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The Importance of Project Management Methodologies and Tools in Non-Governmental Organizations: Case Study of Lithuania and Germany

 

SECOND EDITION

By Meda Keleckaite

and

Assoc. Prof. Evelina Meiliene

Kaunas University of Technology

Kaunas, Lithuania

________________________________________________________________________

Abstract

Certification bodies, the managerial and academic literature, and general practice indicate that organizations willing to succeed in managing projects need to be compliant with certain rules, practices and methodologies (Golini R., Kalchschmidt M., Landoni P., 2014).

The main aim of this research is to compare the level of awareness and application of PM methodologies and tools in NGOs of two socially, politically and economically distant countries – Lithuania and Germany. There was a scientific literature analysis made to define project management methodologies, its’ benefits and current situation of PM challenges NGO sector has to face. Moreover, a survey of 100 NGOs project managers was held to assess the level of awareness and application of PM methodologies and tools in NGOs. There was also a correlation analysis made to appraise the determining factors of usage of PM methodology and software.

This research will contribute to NGOs’ decision making process about application of PM methodologies and tools. Research results could be also used by PM consulting and Software companies, editors of PM guidelines.

Key words: NGOs; project management; project management methodologies

JEL code: L3

 

Introduction

There are thousands of Non-Governmental Organizations (NGOs) actively working in Lithuania and Germany. Their ability to fulfil society needs depends increasingly on project-based funding. Nevertheless, while the livelihoods of many people depend on NGOs’ ability to deliver project results effectively and efficiently, project management (PM) is rarely identified as a strategic priority for these organizations (PM4NGOs, 2013). Despite the fact that there are PM tools and methodologies created and adapted exclusively for NGOs, there is still no significant evidence on wide application in this sector.

The NGO sector is extremely diverse, heterogeneous and populated by organizations with hugely varied size, scope, targets, structures and motivations. Therefore, they face a lot of challenges which, together with absence of proper PM methodology, usually cause poor project planning, scarcity of accountability and stakeholder involvement, complexity of inter-related tasks, superficial risk management strategies, unmotivated project team and eventually – bad quality, losses of time and money.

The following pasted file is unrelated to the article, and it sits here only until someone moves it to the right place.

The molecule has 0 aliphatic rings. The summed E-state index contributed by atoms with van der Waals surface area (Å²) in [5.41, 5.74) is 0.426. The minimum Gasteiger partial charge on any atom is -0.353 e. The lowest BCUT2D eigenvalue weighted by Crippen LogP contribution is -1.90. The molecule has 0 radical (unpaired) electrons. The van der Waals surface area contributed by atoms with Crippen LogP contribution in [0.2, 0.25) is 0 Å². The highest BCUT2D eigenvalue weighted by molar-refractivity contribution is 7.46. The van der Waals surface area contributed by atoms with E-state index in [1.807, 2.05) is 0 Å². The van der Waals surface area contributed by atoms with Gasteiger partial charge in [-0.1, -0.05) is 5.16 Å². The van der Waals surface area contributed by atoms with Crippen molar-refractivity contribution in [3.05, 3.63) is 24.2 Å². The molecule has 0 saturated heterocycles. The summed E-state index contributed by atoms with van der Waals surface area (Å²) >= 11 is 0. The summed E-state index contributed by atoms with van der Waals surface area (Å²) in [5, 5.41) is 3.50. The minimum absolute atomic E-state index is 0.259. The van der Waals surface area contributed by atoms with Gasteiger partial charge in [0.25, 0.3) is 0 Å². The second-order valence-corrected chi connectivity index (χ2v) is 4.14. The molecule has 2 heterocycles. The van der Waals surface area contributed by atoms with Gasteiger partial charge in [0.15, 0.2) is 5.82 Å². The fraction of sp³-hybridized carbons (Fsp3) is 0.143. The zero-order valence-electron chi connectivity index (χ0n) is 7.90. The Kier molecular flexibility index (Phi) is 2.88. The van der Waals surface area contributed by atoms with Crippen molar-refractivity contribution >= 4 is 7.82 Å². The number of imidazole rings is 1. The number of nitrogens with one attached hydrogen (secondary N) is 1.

This research seeks to analyse current NGOs’ project management challenges, to introduce the reader with the variety of PM standards and tools, to prove the benefits of PM methodology and depict situation of the awareness and usage of different PM methodologies and tools in NGOs of Lithuania and Germany.

The research methods used in the article include the scientific literature review, survey based on questionnaire and correlation analysis.

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To read entire paper (click here)

 

Editor’s note: Second Editions are previously published papers that have continued relevance in today’s project management world, or which were originally published in conference proceedings or in a language other than English. Original publication acknowledged; authors retain copyright. This paper was originally presented at the 4th Scientific Conference on Project Management in the Baltic States, University of Latvia, April 2015. It is republished here with the permission of the author and conference organizers.

 

About the Authors

pmwj36-Jul2015-Keleckaite-PHOTOMeda Keleckaite – Andrijauskiene

Kaunas, Lithuania

 Lithuania - small flag

 

Meda Keleckaite – Andrijauskiene is currently working in the field of project management in NGOs and also is a member of an international evaluation team for quality assessment in higher education in Lithuania. She has gained a bachelor degree in economics with a specialization in international economics and trade. Later on, she continued with the double master’s degree in project management by combining studies in Lithuania and Germany. The scientific interests of the author are related to project management methods for non-governmental organisations, social and economic effectiveness of projects, emigration and labor market.

Meda Keleckaite – Andrijauskiene can be contacted at [email protected]

 

Assoc. Prof. Evelina Meiliene

Kaunas University of Technology,
Kaunas, Lithuania

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